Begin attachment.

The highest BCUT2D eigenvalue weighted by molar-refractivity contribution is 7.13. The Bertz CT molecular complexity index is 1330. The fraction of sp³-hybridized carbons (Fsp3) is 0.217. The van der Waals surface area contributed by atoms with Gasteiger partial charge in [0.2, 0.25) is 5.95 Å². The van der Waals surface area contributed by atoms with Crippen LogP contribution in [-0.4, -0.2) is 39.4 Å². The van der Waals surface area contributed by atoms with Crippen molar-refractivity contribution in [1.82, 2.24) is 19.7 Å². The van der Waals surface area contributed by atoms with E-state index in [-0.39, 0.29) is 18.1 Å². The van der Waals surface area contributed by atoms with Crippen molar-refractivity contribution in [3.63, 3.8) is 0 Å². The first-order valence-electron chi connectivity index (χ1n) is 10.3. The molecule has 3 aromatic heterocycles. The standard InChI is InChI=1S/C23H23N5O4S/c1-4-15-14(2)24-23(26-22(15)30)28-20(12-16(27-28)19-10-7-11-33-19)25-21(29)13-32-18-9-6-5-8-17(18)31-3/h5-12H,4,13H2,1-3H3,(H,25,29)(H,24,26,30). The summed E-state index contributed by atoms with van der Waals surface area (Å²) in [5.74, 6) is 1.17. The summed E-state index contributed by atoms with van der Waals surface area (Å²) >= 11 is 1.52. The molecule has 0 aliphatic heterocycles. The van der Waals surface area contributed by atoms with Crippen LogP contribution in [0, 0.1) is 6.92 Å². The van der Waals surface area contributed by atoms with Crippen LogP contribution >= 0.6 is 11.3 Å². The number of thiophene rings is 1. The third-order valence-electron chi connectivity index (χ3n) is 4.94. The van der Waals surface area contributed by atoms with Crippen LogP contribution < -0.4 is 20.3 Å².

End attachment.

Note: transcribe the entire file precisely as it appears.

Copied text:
The highest BCUT2D eigenvalue weighted by molar-refractivity contribution is 7.13. The Bertz CT molecular complexity index is 1330. The fraction of sp³-hybridized carbons (Fsp3) is 0.217. The van der Waals surface area contributed by atoms with Gasteiger partial charge in [0.2, 0.25) is 5.95 Å². The van der Waals surface area contributed by atoms with Crippen LogP contribution in [-0.4, -0.2) is 39.4 Å². The van der Waals surface area contributed by atoms with Crippen molar-refractivity contribution in [1.82, 2.24) is 19.7 Å². The van der Waals surface area contributed by atoms with E-state index in [-0.39, 0.29) is 18.1 Å². The van der Waals surface area contributed by atoms with Crippen molar-refractivity contribution in [3.63, 3.8) is 0 Å². The first-order valence-electron chi connectivity index (χ1n) is 10.3. The molecule has 3 aromatic heterocycles. The standard InChI is InChI=1S/C23H23N5O4S/c1-4-15-14(2)24-23(26-22(15)30)28-20(12-16(27-28)19-10-7-11-33-19)25-21(29)13-32-18-9-6-5-8-17(18)31-3/h5-12H,4,13H2,1-3H3,(H,25,29)(H,24,26,30). The summed E-state index contributed by atoms with van der Waals surface area (Å²) in [5.74, 6) is 1.17. The summed E-state index contributed by atoms with van der Waals surface area (Å²) >= 11 is 1.52. The molecule has 0 aliphatic heterocycles. The van der Waals surface area contributed by atoms with Crippen LogP contribution in [0, 0.1) is 6.92 Å². The van der Waals surface area contributed by atoms with Crippen LogP contribution >= 0.6 is 11.3 Å². The number of thiophene rings is 1. The third-order valence-electron chi connectivity index (χ3n) is 4.94. The van der Waals surface area contributed by atoms with Crippen LogP contribution < -0.4 is 20.3 Å².